Jun 07
Her eye on the news

Actor and advocate Busy Philipps gave a passionate, deeply personal testimony at a House Judiciary subcommittee hearing on Tuesday about threats to reproductive rights in America. She spoke about her own abortion experience — and was unfazed by a conservative lawmaker who grilled her on the subject.

Philipps, who was among several women on both sides of the abortion debate who spoke at the hearing, has been at the forefront of a movement to protest recent clamp-downs on reproductive rights in Georgia and Alabama. She revealed on her E! late-night talk show that she had an abortion when she was 15, and later took to Twitter to ask women to share their abortion stories using the hashtag #YouKnowMe, prompting thousands of responses.

Philipps said during the subcommittee hearing that while getting an abortion in 1994 was not a decision she made lightly, she has “never for a moment doubted that it was the right decision,” according to CBS News. She added, “But so much has changed—in Arizona and other states—since then.”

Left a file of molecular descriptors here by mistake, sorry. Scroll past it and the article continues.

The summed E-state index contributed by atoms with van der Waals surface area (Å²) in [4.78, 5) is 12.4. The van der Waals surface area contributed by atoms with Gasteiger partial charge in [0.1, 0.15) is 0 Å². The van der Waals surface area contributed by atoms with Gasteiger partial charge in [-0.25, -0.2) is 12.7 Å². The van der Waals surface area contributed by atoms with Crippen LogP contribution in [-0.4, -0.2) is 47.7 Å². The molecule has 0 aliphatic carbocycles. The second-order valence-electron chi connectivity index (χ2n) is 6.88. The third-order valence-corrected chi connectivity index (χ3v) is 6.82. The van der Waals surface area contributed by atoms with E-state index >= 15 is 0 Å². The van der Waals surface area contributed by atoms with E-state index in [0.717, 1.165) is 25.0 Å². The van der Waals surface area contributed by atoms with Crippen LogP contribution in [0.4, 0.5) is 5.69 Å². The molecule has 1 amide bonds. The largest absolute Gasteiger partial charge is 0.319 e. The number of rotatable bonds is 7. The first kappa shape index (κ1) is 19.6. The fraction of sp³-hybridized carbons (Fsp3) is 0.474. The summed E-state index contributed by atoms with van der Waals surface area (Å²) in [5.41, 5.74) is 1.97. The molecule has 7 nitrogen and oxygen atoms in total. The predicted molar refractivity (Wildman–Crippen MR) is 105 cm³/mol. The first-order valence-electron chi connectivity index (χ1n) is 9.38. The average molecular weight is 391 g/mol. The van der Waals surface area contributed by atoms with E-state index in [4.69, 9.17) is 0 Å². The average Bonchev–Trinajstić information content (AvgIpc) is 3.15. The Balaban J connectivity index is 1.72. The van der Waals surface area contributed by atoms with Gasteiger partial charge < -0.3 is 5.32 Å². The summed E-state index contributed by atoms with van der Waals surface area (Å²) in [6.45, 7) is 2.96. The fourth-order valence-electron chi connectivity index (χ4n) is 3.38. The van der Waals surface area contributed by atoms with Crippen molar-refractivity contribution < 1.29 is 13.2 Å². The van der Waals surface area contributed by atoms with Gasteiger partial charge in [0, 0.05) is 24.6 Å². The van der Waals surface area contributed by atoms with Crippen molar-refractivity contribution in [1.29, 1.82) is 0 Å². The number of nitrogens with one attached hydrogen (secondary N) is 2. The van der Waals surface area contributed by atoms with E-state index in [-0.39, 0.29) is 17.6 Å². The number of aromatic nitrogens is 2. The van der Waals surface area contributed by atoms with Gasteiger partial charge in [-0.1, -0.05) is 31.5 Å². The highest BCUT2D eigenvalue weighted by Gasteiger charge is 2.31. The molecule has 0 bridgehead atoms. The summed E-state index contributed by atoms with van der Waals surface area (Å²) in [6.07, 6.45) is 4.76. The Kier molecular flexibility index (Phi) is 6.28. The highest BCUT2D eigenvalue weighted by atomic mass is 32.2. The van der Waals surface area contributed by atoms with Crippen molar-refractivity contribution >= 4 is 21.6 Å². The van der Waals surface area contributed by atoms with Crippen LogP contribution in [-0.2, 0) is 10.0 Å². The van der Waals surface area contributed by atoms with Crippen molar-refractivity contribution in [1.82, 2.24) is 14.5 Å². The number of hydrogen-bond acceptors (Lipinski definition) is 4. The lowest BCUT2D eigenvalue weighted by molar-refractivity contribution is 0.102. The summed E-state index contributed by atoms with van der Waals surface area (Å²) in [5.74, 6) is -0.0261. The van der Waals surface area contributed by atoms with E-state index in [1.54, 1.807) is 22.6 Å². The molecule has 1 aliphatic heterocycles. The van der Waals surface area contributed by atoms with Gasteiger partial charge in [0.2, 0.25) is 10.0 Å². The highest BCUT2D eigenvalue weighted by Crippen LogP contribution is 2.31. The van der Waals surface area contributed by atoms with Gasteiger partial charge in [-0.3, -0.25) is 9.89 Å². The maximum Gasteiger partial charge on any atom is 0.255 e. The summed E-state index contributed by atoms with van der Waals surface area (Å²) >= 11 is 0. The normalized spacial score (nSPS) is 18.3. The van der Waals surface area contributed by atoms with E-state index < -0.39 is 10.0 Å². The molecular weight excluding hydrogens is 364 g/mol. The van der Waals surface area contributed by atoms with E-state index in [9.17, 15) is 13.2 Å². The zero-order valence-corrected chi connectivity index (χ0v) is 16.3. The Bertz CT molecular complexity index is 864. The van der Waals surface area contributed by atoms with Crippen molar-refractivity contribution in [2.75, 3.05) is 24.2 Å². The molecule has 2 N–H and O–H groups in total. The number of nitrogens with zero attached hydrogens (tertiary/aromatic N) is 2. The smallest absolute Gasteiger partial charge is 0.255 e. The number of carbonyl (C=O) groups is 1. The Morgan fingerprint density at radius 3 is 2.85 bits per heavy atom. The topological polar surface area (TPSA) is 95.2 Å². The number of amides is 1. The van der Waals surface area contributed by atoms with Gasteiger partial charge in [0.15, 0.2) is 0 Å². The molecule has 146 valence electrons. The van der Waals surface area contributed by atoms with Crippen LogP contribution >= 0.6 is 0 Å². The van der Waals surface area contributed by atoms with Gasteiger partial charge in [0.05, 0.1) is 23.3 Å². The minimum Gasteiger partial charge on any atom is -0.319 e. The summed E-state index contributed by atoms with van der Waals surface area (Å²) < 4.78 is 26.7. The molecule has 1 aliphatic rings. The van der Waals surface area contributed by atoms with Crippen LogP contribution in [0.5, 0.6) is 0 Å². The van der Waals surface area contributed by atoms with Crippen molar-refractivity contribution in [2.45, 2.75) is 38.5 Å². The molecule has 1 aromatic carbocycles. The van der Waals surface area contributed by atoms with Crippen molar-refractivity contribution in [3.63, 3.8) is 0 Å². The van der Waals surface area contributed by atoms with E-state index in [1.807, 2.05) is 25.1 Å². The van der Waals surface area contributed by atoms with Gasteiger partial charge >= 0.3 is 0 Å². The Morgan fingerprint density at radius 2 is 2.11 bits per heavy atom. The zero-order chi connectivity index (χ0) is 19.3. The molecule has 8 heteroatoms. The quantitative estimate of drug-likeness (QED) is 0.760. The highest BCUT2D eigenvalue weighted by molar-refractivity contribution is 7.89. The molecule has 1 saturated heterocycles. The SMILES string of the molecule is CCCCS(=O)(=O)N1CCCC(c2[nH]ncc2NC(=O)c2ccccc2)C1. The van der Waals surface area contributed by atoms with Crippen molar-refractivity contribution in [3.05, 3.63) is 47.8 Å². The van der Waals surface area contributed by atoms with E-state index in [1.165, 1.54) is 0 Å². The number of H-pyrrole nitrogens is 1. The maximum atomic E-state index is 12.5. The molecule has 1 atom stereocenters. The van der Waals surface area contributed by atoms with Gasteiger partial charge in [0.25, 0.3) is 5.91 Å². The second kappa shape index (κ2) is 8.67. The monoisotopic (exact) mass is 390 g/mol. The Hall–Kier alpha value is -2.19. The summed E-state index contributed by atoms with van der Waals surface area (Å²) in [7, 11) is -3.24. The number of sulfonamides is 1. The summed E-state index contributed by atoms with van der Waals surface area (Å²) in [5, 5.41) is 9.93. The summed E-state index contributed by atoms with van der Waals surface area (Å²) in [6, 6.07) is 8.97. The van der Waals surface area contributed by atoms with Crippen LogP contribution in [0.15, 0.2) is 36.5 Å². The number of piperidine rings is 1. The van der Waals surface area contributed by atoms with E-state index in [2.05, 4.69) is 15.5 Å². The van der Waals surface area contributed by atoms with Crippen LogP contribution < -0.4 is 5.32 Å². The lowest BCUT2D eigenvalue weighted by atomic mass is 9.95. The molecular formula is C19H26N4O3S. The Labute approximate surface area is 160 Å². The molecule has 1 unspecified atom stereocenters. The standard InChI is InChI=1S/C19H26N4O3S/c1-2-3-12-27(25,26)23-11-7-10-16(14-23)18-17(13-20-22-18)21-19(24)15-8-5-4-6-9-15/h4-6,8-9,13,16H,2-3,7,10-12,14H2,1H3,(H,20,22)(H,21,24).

She continued, “If I were that 15-year-old girl in Arizona today, legally I would have to get parental consent. I would be forced to undergo a medically unnecessary ultrasound, to go to a state-mandated in-person counseling, designed solely to shame me into changing my mind, then take a state-mandated 24-hour time out to make sure I really knew what I wanted. And finally, I would be forced to give the state a reason why. Well, here is mine: My body belongs to me, not the state. Women and their doctors are in the best position to make informed decisions about what is best for them. No one else.”

The subcommittee also heard from Melissa Ohden, a pro-life advocate who learned as a teenager that she was a survivor of a botched abortion. After Ohden spoke, Texas Republican Representative Louie Gohmert, who is also pro-life, asked Philipps if she would agree that “somebody who has survived an abortion, like Melissa Ohden, has a right once she’s born, to life, to control over her body where someone else doesn’t take her life?”

“Although I played a doctor on television, sir, I am actually not a physician,” Philipps responded, per CNN. She stressed that this was an important point. “I don’t believe that a politician’s place is to decide what’s best for a woman — it’s a choice between a woman and her doctor,” Philipps explained.

She would not relent when Gohmert pressed the issue. “I just wondered how far your feeling about that went,” he said. “Because once [Ohden] is born, would you agree that she is a person in being?”

“I’m not speaking about birth, sir,” Philipps replied. “I’m speaking about abortion.”